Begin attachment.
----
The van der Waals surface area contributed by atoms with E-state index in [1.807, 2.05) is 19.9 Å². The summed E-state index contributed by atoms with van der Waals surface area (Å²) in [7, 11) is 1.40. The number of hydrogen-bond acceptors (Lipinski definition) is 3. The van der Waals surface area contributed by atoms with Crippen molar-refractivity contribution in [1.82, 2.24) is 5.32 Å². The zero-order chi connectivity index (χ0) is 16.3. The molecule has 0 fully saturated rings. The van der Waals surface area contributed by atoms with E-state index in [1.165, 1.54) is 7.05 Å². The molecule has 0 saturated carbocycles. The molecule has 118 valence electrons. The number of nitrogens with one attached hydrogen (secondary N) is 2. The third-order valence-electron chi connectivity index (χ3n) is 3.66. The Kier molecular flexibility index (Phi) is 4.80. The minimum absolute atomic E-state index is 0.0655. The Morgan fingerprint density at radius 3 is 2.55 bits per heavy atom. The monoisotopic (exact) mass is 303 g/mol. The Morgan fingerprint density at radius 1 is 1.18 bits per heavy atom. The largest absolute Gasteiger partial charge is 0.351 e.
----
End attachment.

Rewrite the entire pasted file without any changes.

The van der Waals surface area contributed by atoms with E-state index in [1.807, 2.05) is 19.9 Å². The summed E-state index contributed by atoms with van der Waals surface area (Å²) in [7, 11) is 1.40. The number of hydrogen-bond acceptors (Lipinski definition) is 3. The van der Waals surface area contributed by atoms with Crippen molar-refractivity contribution in [1.82, 2.24) is 5.32 Å². The zero-order chi connectivity index (χ0) is 16.3. The molecule has 0 fully saturated rings. The van der Waals surface area contributed by atoms with E-state index in [1.165, 1.54) is 7.05 Å². The molecule has 0 saturated carbocycles. The molecule has 118 valence electrons. The number of nitrogens with one attached hydrogen (secondary N) is 2. The third-order valence-electron chi connectivity index (χ3n) is 3.66. The Kier molecular flexibility index (Phi) is 4.80. The minimum absolute atomic E-state index is 0.0655. The Morgan fingerprint density at radius 3 is 2.55 bits per heavy atom. The monoisotopic (exact) mass is 303 g/mol. The Morgan fingerprint density at radius 1 is 1.18 bits per heavy atom. The largest absolute Gasteiger partial charge is 0.351 e.